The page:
We have spoken previously of story, both in terms of our own story and the stories to which we are exposed from childhood on, whether from family, school, culture, nation, or wider forms of literature. We also added that our own lives follow initially a script and self-image we have inherited. Only gradually do we become aware of that image and script, and are able either to re-affirm it as truly our own or to change it if it is untrue to our deepest self.
What is really crucial is to have an understanding of ourselves and a script that does help us to see ourselves and life truthfully and in depth, and to live out our personal, relational, and societal life accordingly. We need images and stories that are not superficial, naive, warped or destructive, but that take into account all our spiritual richness and complexity and depth, as well as our inner wounds and failures.
We need a vision of life (a script, story) that enables and challenges us to celebrate our joys, to survive our sorrows, to share our lives, and to build our world. And while taking into account all this complexity, that vision needs to affirm, as the basis of all else, our own sacred worth and the sacredness of all else (even when conflict and opposition are involved).
A point to add here is that the deepest truths about life are best, and even only, expressed in images, symbols, and stories. The truth of a story concerns not so much the facts of the story–whether or not it actually happened. It concerns more deeply the vision of life the story contains: the picture of what a human being is and what life really means; the picture of self and nature and history and the transcendent that comes through the story. Scholar, John Dominc Crossan expresses the thought bluntly. “My point, once again, is not that those ancient people told literal stories and we are now smart enough to take them symbolically, but that they told them symbolically and we are now dumb enough to take them literally.”
A good example is the verse by Rumi, the 13th century Persian poet. “Out beyond ideas of wrongdoing and rightdoing, there is a field. I’ll meet you there.” He is apparently not talking about a specific physical place, but more of a way in which we can be present to one another. Instead of asking where is that place “out there,” we might inquire where is that place “in there.” What place within us goes beyond judging one another to trying to encounter someone in their home place, in their true self, behind and deeper than their or our thoughts, feelings, wounds, prejudices, and all else. Occasionally, if we are open, we may sense that inner place in another by a word or a glance or a simple gesture.
A good understanding of our inner world emerged once in a conversation with my son at the age of seven. He spoke of the world inside us in terms of different towns. He spoke of happy town and excitement town and the like, with examples for each. I asked him if there was anything further, and he said that way, way at the back was love town. I suggested to him that as long as we know that there is a love town we will be alright even if we cannot always be there, but are for a time in lonely town or angry town.
In this light, when we wish to embody in words the deepest things in our life, we tend to use images rather than plain matter-of-fact statements, because images say more and they say it better. When the poet, Robert Frost, exclaims, “I took the road less travelled by and that has made all the difference,” he is contrasting approaches to life rather than comparing highways. In the Shakespearean play, King Lear struggles to express the immense pain that his own folly and the treachery of his two oldest daughters have brought him, before spending his last days peacefully with his beloved youngest daughter. He does not simply say that he is hurting, that he has undergone a traumatic experience, or that he needs to seek psychological counselling. He proclaims: “I am bound upon a wheel of fire that mine own tears do scald like molten lead.” Once again, this is a vivid expression of the suffering that can afflict a human life and can expand our own understanding.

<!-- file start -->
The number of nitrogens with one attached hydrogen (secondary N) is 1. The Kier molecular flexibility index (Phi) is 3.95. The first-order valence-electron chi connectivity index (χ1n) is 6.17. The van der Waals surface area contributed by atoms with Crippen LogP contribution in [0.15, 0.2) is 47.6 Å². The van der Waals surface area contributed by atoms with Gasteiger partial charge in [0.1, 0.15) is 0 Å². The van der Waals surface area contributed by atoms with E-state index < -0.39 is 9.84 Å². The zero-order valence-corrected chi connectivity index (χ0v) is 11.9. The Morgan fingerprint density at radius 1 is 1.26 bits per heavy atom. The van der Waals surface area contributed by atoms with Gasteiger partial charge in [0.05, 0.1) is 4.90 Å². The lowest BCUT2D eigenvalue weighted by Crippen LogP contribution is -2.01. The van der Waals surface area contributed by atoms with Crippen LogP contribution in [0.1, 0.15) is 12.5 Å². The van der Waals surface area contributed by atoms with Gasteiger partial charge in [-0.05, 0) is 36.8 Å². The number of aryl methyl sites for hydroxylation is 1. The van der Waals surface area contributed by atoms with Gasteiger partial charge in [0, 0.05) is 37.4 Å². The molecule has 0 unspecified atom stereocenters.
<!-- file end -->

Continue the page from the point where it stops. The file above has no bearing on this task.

The story of Echo in Greek mythology tells of a young woman whose punishment is that she can only repeat what she hears. On one level it is an imaginative reflection on the experience of an echo in which a sound comes back to us until it gradually fades away. At a deeper level, the story suggests that we must find our own voice from within, beyond merely echoing what we hear from without. To do so is to make our own contribution to life. Not to do so is to fade away and to die within. In the words of Thomas Merton, contemplative writer, if we do not speak from our true self discovered in solitude, our speech will merely secrete clichés.
The story, familiar to many, of the Prodigal Son is not merely factual information about a lost young man. It suggests rather that even if we sever basic bonds, throw away our gifts, lose our way, and destroy much of the life that is within us, it is still not too late. We may begin at least to glimpse something deeper within us. And another caring person may recall us to our deepest self, beneath all wounds. In the face of the sometimes daunting experience of mistakes in life, the story calls us to remember that our sacred worth is deeper than and not destroyed by any brokenness and wrongness.
In effect, to understand ourselves, one another, and life’s meaning, we need the help of images and stories that affirm a deeper underlying worth which includes an awareness of our shadow self. I recall after reading a number of novels of Margaret Laurence that all her character are flawed, but that she likes them.
May you all find an image of yourself, your core self and your whole self, and a script to live by, one that allows for the shadows that fall across your life, yet affirms your underlying sacredness.
Norman King, April 5, 2021